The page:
"An interest in farming began early in life for Kay and me. Kay grew up in a large city, which makes her attraction to farming somewhat unusual. However, I grew up on a small farm and therefore fell into its grip. By the time I started school our farm was purely for subsistence. My father had lost his right leg at the hip and could not walk behind a mule to plow. My older brothers had done the plowing and disk harrowing, but when they left to fight in WWII we didn’t have anyone to plow larger fields anymore. I was only five years old at the time. My parents sold the mules and attendant farm equipment and from that point we did everything by hand. This meant that our row crops were limited to between one and two acres.

A man named Pete, who owned a large white horse named Babe, lived down the road from our farm. Pete worked for various people plowing land for gardens. Every spring and fall one could see Babe pulling and Pete directing a single trace plow down the road. Each time we started our garden, Pete and Babe came and turned the soil. I loved to watch them work the ground. Pete directed Babe with short commands and a few flicks of the reins. When they finished, Babe’s great sides would be lathered with sweat and Pete looked like he had been caught in a thunderstorm. Pete didn’t have a disk harrow; so we had to rake the soil smooth and form the rows by hand.

I remember helping plant, what seemed to me, huge gardens each year. My mother did a prodigious amount of canning on our wood stove. We were fortunate to have a rock free sandy loam soil. As I now know, rocks are more than a slight impediment to hand implements. We had no knowledge about making compost to build up the soil. All of our green refuse went to our two milk cows, slaughter pigs and chickens. They were compliant enough to provide us with organic fertilizer. When we planted we would put, indian style, a couple of cow patties in each hole that was to receive seeds or a transplant. While the plants were small, it was my job to patrol the rows, clear some soil away from the base of each plant and look for cutworms, which I fed to the chickens.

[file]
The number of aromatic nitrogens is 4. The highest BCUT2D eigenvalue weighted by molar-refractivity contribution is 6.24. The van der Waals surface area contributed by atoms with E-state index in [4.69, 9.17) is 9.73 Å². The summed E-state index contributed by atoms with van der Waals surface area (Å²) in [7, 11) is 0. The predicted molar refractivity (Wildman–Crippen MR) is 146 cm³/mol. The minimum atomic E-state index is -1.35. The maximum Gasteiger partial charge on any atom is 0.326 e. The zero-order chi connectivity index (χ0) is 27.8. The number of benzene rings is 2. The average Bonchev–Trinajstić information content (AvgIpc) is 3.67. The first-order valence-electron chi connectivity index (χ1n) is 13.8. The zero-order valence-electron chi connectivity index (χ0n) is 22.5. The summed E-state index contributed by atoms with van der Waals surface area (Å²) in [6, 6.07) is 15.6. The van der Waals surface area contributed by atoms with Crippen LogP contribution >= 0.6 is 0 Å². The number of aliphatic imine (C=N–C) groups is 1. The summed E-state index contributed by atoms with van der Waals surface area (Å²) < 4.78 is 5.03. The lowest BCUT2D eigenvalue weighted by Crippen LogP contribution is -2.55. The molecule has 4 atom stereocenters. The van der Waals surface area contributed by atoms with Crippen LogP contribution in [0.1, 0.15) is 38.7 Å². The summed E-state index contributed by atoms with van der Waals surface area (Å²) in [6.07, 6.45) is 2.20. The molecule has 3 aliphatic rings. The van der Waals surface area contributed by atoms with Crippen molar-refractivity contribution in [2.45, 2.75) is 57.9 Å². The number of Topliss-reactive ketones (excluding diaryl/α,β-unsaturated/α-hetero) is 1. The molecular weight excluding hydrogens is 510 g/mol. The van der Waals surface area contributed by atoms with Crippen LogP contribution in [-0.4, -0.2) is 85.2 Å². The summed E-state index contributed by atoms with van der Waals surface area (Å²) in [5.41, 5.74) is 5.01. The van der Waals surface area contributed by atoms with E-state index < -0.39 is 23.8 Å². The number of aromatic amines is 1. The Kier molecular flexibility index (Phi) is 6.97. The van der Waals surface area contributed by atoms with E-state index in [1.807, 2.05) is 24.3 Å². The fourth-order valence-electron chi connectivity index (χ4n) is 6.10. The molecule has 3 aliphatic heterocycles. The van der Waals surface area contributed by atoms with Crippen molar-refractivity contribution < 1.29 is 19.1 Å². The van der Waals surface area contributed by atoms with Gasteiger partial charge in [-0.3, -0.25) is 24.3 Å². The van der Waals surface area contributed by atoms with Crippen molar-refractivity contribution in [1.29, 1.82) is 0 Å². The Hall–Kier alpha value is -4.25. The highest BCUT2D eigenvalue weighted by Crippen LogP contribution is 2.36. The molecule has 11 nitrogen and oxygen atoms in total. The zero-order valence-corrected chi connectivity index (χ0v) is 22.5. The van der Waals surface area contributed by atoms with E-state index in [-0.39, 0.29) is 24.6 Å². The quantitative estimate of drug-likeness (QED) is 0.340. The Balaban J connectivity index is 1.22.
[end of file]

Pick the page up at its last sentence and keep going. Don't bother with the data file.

Harvest time was always the most exciting for me; not only to eat fresh vegetables, but to heap up my red flyer wagon twice a week with freshly harvested vegetables and collected eggs. I would pull my packed wagon along a dirt road to the residential neighborhood between our farm and Highway 443. If I didn’t sell everything in the neighborhood I would continue on to the trailer park out on the highway. I really enjoyed hawking our produce and my family really needed the five to six dollars I would bring home each time. I built up what would be a lot of fond memories as well as a confidence with meeting the public.

Kay’s early gardening experiences were very different from mine.

Kay writes, "At the age of 9 I became interested in growing flowers to sell in my neighborhood. I was living in a large city that was in the southern U.S. with lots of sunshine. So I grew zinnias and attempted to sell them to neighbors. I did discover that since they were very easy to grow they were not a big seller in my neighborhood. Even so, this first attempt at digging up a small piece of our tiny backyard in the big city and growing plants from seeds from a seed packet proved to be the foundation of my latent farming instincts. My grandparents had been farmers in the Midwest in the time when most of the population lived on small farms.

While I was in junior high school there was a city-wide floral contest open to all ages. In my contrarian way I put together what I thought of as an interesting and colorful display consisting of an eggplant and various other colorful products of our backyard kitchen garden. Unfortunately the judges did not agree that vegetables could compete with flowers and I did not win a ribbon of any sort. Another lesson learned."

After college Kay and I found ourselves living in a city, Sacramento. We had a third of an acre on a corner lot, which did not hold much promise as either a garden or farm site. None-the-less, to one obsessed a path always opens..."

To be continued...